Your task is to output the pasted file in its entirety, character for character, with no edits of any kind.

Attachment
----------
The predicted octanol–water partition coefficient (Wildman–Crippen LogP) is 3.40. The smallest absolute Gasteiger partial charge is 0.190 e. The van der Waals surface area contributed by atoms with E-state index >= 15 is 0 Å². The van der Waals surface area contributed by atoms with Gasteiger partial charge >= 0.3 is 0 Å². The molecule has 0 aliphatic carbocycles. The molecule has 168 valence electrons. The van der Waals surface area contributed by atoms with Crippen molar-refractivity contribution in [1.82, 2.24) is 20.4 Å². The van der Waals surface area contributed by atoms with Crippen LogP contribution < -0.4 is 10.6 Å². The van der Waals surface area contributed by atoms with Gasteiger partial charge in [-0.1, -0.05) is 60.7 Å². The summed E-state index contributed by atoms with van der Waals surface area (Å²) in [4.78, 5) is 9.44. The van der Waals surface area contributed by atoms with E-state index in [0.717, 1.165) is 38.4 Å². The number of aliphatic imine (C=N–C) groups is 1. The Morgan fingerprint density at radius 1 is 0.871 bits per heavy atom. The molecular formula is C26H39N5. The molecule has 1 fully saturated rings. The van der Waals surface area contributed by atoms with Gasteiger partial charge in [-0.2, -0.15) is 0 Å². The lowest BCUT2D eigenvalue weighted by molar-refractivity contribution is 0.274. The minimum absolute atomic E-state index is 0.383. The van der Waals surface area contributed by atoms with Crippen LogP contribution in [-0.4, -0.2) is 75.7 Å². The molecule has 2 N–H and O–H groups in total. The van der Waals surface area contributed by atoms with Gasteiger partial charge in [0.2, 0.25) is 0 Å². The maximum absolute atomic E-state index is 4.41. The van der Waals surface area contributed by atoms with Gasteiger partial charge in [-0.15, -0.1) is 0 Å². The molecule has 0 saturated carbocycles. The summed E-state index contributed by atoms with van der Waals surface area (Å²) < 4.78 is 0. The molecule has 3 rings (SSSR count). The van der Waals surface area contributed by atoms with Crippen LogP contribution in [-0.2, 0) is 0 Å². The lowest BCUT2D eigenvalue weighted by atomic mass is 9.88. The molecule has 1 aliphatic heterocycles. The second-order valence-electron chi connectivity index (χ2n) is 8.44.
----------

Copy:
The predicted octanol–water partition coefficient (Wildman–Crippen LogP) is 3.40. The smallest absolute Gasteiger partial charge is 0.190 e. The van der Waals surface area contributed by atoms with E-state index >= 15 is 0 Å². The van der Waals surface area contributed by atoms with Gasteiger partial charge >= 0.3 is 0 Å². The molecule has 0 aliphatic carbocycles. The molecule has 168 valence electrons. The van der Waals surface area contributed by atoms with Crippen molar-refractivity contribution in [1.82, 2.24) is 20.4 Å². The van der Waals surface area contributed by atoms with Crippen LogP contribution < -0.4 is 10.6 Å². The van der Waals surface area contributed by atoms with Gasteiger partial charge in [-0.1, -0.05) is 60.7 Å². The summed E-state index contributed by atoms with van der Waals surface area (Å²) in [4.78, 5) is 9.44. The van der Waals surface area contributed by atoms with E-state index in [0.717, 1.165) is 38.4 Å². The number of aliphatic imine (C=N–C) groups is 1. The Morgan fingerprint density at radius 1 is 0.871 bits per heavy atom. The molecular formula is C26H39N5. The molecule has 1 fully saturated rings. The van der Waals surface area contributed by atoms with Gasteiger partial charge in [-0.2, -0.15) is 0 Å². The lowest BCUT2D eigenvalue weighted by molar-refractivity contribution is 0.274. The minimum absolute atomic E-state index is 0.383. The van der Waals surface area contributed by atoms with Crippen LogP contribution in [-0.4, -0.2) is 75.7 Å². The molecule has 2 N–H and O–H groups in total. The van der Waals surface area contributed by atoms with Gasteiger partial charge in [0.2, 0.25) is 0 Å². The maximum absolute atomic E-state index is 4.41. The van der Waals surface area contributed by atoms with Gasteiger partial charge in [-0.15, -0.1) is 0 Å². The molecule has 0 saturated carbocycles. The summed E-state index contributed by atoms with van der Waals surface area (Å²) < 4.78 is 0. The molecule has 3 rings (SSSR count). The van der Waals surface area contributed by atoms with Crippen LogP contribution in [-0.2, 0) is 0 Å². The lowest BCUT2D eigenvalue weighted by atomic mass is 9.88. The molecule has 1 aliphatic heterocycles. The second-order valence-electron chi connectivity index (χ2n) is 8.44.